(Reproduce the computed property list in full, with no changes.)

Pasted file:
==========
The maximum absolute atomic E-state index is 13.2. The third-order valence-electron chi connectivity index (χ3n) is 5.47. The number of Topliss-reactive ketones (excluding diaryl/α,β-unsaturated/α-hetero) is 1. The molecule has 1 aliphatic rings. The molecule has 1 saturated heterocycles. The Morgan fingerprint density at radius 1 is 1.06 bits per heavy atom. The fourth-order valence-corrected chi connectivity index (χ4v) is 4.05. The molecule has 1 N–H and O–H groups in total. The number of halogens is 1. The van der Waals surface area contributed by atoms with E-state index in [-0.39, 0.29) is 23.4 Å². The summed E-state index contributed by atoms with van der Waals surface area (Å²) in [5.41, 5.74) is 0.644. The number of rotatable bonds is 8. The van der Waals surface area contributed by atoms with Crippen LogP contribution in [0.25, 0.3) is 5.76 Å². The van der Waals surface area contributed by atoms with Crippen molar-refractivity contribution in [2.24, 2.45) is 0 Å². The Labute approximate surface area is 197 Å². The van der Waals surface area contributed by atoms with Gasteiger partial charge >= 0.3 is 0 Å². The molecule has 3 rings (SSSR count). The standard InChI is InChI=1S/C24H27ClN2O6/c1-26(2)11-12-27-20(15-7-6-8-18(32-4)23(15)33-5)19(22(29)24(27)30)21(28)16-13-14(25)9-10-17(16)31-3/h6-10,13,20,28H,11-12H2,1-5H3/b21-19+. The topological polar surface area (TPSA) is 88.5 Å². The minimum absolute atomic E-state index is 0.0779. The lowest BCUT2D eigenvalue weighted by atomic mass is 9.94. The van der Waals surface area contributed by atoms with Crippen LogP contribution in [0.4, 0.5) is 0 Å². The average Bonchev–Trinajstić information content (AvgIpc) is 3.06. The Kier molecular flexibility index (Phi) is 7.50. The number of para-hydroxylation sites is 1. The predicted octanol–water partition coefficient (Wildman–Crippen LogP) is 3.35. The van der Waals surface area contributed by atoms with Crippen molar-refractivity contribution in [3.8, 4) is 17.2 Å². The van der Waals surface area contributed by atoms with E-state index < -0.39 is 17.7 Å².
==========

The maximum absolute atomic E-state index is 13.2. The third-order valence-electron chi connectivity index (χ3n) is 5.47. The number of Topliss-reactive ketones (excluding diaryl/α,β-unsaturated/α-hetero) is 1. The molecule has 1 aliphatic rings. The molecule has 1 saturated heterocycles. The Morgan fingerprint density at radius 1 is 1.06 bits per heavy atom. The fourth-order valence-corrected chi connectivity index (χ4v) is 4.05. The molecule has 1 N–H and O–H groups in total. The number of halogens is 1. The van der Waals surface area contributed by atoms with E-state index in [-0.39, 0.29) is 23.4 Å². The summed E-state index contributed by atoms with van der Waals surface area (Å²) in [5.41, 5.74) is 0.644. The number of rotatable bonds is 8. The van der Waals surface area contributed by atoms with Crippen LogP contribution in [0.25, 0.3) is 5.76 Å². The van der Waals surface area contributed by atoms with Crippen molar-refractivity contribution in [2.24, 2.45) is 0 Å². The Labute approximate surface area is 197 Å². The van der Waals surface area contributed by atoms with Gasteiger partial charge >= 0.3 is 0 Å². The molecule has 3 rings (SSSR count). The standard InChI is InChI=1S/C24H27ClN2O6/c1-26(2)11-12-27-20(15-7-6-8-18(32-4)23(15)33-5)19(22(29)24(27)30)21(28)16-13-14(25)9-10-17(16)31-3/h6-10,13,20,28H,11-12H2,1-5H3/b21-19+. The topological polar surface area (TPSA) is 88.5 Å². The minimum absolute atomic E-state index is 0.0779. The lowest BCUT2D eigenvalue weighted by atomic mass is 9.94. The van der Waals surface area contributed by atoms with Crippen LogP contribution in [0.4, 0.5) is 0 Å². The average Bonchev–Trinajstić information content (AvgIpc) is 3.06. The Kier molecular flexibility index (Phi) is 7.50. The number of para-hydroxylation sites is 1. The predicted octanol–water partition coefficient (Wildman–Crippen LogP) is 3.35. The van der Waals surface area contributed by atoms with Crippen molar-refractivity contribution in [3.8, 4) is 17.2 Å². The van der Waals surface area contributed by atoms with E-state index < -0.39 is 17.7 Å².